To receive full credit, you should do the following: (1) the required maximum error tables, one for float and one for double, (2) program file pentagon.c and a Makefile for me to compile and run your program, (3) the vertices of the resulting pentagon, (4) a table in the format mentioned above (submit it in your README file) and (5) an analysis which should include answers to questions like (a) why could the error be very large? (b) what is the cause(s) of the problem(s)? (c) which vertex (or vertices) causes the largest error?, and (d) any findings that are worth mentioning. In answering (5b), you should provide evidence and argument to convince me. The reason that "it is due to finite precision and loss of significant digits in floating point calculation" is not acceptable.

### An Important Note

Note that having subtraction operations and losing significant digits are not good answers. They are the consequences of some operations you put into your program. You should pinpoint the right places where these problems appear and tell me why.

• (40 points)
Use spheres, boxes, planes, cylinders, cones and whatever objects you like to compose a scene. Then, raytrace it.

Please note the following when you do this problem:

1. Your scene should be in a single file.
2. Do not generate large images . Testing your result using 120×90 or 160×120. When you are done, put POVRAY in the background for generating a larger image, say 640×480.
3. Use display or xv for viewing.
4. To reduce file size, convert POVRay's output file to JPEG with low compression ratio. display, xv and gimp have this conversion capability. Under display, you can choose save, followed by format. Then, select jpeg. Finally, save the result. The default quality factor is 75%. Please change this value to 80% or higher for better image quality. Please erase your TARGA file because it is huge (uncompressed). Make sure the filename extension is jpg rather than JPG nor JPEG.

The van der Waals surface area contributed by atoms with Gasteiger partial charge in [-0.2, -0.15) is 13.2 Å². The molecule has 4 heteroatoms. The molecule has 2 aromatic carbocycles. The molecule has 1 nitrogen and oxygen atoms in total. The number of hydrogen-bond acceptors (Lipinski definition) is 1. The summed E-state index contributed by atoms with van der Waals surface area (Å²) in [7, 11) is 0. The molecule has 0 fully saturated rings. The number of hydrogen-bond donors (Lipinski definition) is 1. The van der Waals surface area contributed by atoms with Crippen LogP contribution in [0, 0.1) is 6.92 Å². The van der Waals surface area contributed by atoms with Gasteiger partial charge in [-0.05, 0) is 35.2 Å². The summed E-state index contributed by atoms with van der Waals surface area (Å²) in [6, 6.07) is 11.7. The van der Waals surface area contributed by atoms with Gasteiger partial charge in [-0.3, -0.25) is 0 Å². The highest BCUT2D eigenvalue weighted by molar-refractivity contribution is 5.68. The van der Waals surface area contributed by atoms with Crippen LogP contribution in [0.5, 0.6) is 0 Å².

5. Feel free to use whatever colors you like and choose whatever location and viewing position.

Use the submit command to submit the following material:

• A README file contains the solutions to these three problems. More precisely, you should put the answer to Problem 1, the tables and elaboration of Problem 2, and the description and anything you want to write about for Problem 3 in this file. Please use ASCII text files. This file will be graded and e-mail back to you. Make sure line length in your README file is no more than 80 characters (i.e.), use the Return key to limit the length of each line to 80 characters. Otherwise, you will risk lower grade.
• In the very beginning of your README file, you should add the following information for identification purpose:
```NAME:      your name
EXERCISE:  1
```
• Submit your JPEG image with filename your-name.jpg. Also add your name and e-mail address on the image. With display, use the left-button to bring up the ImageMagick main menu and choose Image Edit followed by annotate. Then, you could choose a font, a color and so on. Finally, move the mouse pointer into the image area where you want to place your name, click, type your name, and hit ESC key to get out. Don't forget to save your file. After submitting your file, please do not touch it until this semester is over.
• In summary, you need to submit the following files: